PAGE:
Bostock: A Welcome Respite in an Ongoing Battle

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Attorney at Law Magazine


Civil Rights Act, LGBTQ, sex discrimination, sexual orientation, gender identity, employment


Bostock held that Title VII of the Civil Rights Act of 1964's proscription against sex discrimination also encompasses claims of sexual orientation and gender identity discrimination. Green lauded the Court's opinion for several reasons. Prior to Bostock, LGBTQ individuals grappling with workplace discrimination faced a patchwork of protections that depended on geographic location. Most states, like Ohio, do not protect employees from discrimination on the basis of sexual orientation or gender identity. Bostock provides employees such protection as long as they work for an employer that falls within the scope of Title VII. Green also notes the significance of Bostock in light of Obergefell v. Hodges, which barred states from prohibiting same-sex couples from marrying. Bostock makes Obergefell even more meaningful because employees no longer have to fear being fired for exercising their constitutional right to marry.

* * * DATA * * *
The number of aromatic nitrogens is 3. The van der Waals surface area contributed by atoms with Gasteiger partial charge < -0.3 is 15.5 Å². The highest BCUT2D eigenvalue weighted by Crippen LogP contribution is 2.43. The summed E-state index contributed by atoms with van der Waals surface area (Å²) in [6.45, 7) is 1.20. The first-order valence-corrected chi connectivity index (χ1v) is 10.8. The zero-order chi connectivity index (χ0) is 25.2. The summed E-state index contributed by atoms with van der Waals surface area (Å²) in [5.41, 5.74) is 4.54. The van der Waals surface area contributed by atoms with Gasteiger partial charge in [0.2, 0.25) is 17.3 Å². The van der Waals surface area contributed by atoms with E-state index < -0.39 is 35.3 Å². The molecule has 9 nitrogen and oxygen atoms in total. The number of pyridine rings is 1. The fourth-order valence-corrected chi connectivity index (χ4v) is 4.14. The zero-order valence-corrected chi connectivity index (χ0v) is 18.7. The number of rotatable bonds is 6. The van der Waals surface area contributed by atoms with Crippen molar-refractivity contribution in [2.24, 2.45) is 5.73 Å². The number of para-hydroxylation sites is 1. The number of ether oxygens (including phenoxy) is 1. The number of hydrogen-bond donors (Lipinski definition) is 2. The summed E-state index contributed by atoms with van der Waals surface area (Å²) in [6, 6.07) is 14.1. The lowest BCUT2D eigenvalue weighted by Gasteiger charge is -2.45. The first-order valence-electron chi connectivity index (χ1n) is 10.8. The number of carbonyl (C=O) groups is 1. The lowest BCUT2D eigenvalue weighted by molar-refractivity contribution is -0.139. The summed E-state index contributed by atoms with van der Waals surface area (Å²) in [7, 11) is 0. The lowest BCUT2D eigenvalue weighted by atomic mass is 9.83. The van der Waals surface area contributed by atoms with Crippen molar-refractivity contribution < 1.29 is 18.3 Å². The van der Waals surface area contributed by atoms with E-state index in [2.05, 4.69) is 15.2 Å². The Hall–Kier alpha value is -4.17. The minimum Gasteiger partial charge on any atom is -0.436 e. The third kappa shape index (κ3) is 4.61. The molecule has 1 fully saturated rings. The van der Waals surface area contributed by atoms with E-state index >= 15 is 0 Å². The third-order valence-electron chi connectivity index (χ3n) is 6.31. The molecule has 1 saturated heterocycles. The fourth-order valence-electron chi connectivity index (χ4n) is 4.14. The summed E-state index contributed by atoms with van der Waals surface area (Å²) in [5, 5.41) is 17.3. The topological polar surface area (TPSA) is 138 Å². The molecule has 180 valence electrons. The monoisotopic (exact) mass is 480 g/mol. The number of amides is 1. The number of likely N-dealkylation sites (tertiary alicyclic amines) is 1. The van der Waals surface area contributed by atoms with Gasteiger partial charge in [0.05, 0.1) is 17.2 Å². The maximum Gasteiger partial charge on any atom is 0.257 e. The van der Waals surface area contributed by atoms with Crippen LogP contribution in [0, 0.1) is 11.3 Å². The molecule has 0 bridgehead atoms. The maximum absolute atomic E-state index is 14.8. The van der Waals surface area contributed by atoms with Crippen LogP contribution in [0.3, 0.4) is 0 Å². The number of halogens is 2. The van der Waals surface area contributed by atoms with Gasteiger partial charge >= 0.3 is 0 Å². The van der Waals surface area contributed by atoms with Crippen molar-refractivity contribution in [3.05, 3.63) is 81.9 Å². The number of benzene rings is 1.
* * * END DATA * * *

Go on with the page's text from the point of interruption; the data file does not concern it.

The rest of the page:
While Bostock is momentous, Green explains that because the decision is limited to employment, LGBTQ individuals continue to lack important protections in other areas, such as public accommodations. Bostock also leaves several other issues unresolved. For these and other reasons, Green argues that advocates should continue to push for legislation at the federal and state levels, specifically addressing issues of importance to LGBTQ individuals.


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